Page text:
The effects of in vitro culture on the leaf anatomy of Jatropha curcas L. (Euphorbiaceae)
Jatropha curcas (Euphorbiaceae) is an evergreen tree traditionally used in popular medicine, and also as a promising source for bio-fuel production. The in vitro propagation of this species has been studied as an alternative to conventional methods such as cutting and seedling. In vitro culture environment consists on closed flasks, with high relative humidity, reduced gas exchanges and artificial temperature and luminosity conditions. These conditions may induce physiological and anatomical alterations in cultivated plants. The occurrence of anatomical alterations on the leaves of J. curcas was examined in plants cultivated both in vitro and ex vitro, under greenhouse conditions. The stomatal index was higher on the leaves from greenhouse plants. Mesophyll thickness did not differ, but the greenhouse leaves presented an additional palisade layer, which reflects the environmental influence on cell division. The cells of the chlorophyllous parenchyma of young plants grown in greenhouse conditions have larger chloroplasts than those of the plants grown in vitro. The chloroplasts of mature leaves are similar in height, but the mitochondria are smaller. Current results indicate that the leaves of J. curcas respond distinctly to both environments. It is necessary to adjust the abiotic conditions in vitro to avoid precocious senescence, diagnosed by chloroplasts and mesophyll degradation.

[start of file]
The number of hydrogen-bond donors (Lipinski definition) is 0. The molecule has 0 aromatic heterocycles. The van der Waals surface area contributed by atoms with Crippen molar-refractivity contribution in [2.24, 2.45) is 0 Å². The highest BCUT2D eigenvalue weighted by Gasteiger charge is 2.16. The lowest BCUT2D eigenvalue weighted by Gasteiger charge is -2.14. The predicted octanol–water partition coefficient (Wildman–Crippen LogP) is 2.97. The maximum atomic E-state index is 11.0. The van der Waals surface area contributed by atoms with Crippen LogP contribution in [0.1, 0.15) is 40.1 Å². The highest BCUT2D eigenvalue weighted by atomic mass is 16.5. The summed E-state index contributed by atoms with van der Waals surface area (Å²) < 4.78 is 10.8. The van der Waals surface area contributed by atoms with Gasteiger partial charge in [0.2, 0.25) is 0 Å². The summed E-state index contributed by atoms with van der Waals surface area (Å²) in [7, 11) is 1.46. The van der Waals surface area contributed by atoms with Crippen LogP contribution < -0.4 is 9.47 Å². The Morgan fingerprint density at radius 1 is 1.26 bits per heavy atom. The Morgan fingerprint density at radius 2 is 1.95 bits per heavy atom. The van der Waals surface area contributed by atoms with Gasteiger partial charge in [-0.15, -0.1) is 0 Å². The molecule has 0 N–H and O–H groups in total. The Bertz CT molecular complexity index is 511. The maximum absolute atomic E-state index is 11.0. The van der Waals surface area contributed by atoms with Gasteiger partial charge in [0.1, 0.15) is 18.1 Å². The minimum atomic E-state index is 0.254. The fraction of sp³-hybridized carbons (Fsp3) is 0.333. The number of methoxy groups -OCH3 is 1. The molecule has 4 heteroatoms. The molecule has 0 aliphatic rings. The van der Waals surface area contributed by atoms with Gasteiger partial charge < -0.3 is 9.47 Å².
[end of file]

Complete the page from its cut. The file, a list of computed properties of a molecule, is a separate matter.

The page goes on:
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Copyright (c) 2014 Sara Pereira Rodrigues, Edgar Augusto de Toledo Picoli, Denis Coelho de Oliveira, Renê Gonçalves da Silva Carneiro, Rosy Mary dos Santos Isaias
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